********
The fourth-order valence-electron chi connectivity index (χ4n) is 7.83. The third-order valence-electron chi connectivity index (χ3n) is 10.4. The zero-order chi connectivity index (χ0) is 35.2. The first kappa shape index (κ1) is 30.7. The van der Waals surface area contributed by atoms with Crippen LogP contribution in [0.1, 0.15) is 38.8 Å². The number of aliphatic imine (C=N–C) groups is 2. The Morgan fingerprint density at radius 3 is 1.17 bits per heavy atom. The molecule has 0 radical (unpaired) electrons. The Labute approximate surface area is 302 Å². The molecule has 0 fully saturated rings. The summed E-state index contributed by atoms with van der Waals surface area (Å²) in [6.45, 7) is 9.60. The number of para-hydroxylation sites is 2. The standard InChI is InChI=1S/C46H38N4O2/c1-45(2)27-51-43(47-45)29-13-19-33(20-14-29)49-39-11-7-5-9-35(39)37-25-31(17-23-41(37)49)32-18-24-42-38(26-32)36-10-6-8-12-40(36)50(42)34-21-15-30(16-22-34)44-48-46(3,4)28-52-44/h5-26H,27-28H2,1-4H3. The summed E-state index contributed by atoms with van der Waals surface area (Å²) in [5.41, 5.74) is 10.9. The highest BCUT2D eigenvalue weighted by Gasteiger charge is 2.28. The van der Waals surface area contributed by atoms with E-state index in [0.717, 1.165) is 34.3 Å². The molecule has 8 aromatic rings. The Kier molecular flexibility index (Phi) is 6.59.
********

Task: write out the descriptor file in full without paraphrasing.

The fourth-order valence-electron chi connectivity index (χ4n) is 7.83. The third-order valence-electron chi connectivity index (χ3n) is 10.4. The zero-order chi connectivity index (χ0) is 35.2. The first kappa shape index (κ1) is 30.7. The van der Waals surface area contributed by atoms with Crippen LogP contribution in [0.1, 0.15) is 38.8 Å². The number of aliphatic imine (C=N–C) groups is 2. The Morgan fingerprint density at radius 3 is 1.17 bits per heavy atom. The molecule has 0 radical (unpaired) electrons. The Labute approximate surface area is 302 Å². The molecule has 0 fully saturated rings. The summed E-state index contributed by atoms with van der Waals surface area (Å²) in [6.45, 7) is 9.60. The number of para-hydroxylation sites is 2. The standard InChI is InChI=1S/C46H38N4O2/c1-45(2)27-51-43(47-45)29-13-19-33(20-14-29)49-39-11-7-5-9-35(39)37-25-31(17-23-41(37)49)32-18-24-42-38(26-32)36-10-6-8-12-40(36)50(42)34-21-15-30(16-22-34)44-48-46(3,4)28-52-44/h5-26H,27-28H2,1-4H3. The summed E-state index contributed by atoms with van der Waals surface area (Å²) in [5.41, 5.74) is 10.9. The highest BCUT2D eigenvalue weighted by Gasteiger charge is 2.28. The van der Waals surface area contributed by atoms with E-state index in [0.717, 1.165) is 34.3 Å². The molecule has 8 aromatic rings. The Kier molecular flexibility index (Phi) is 6.59.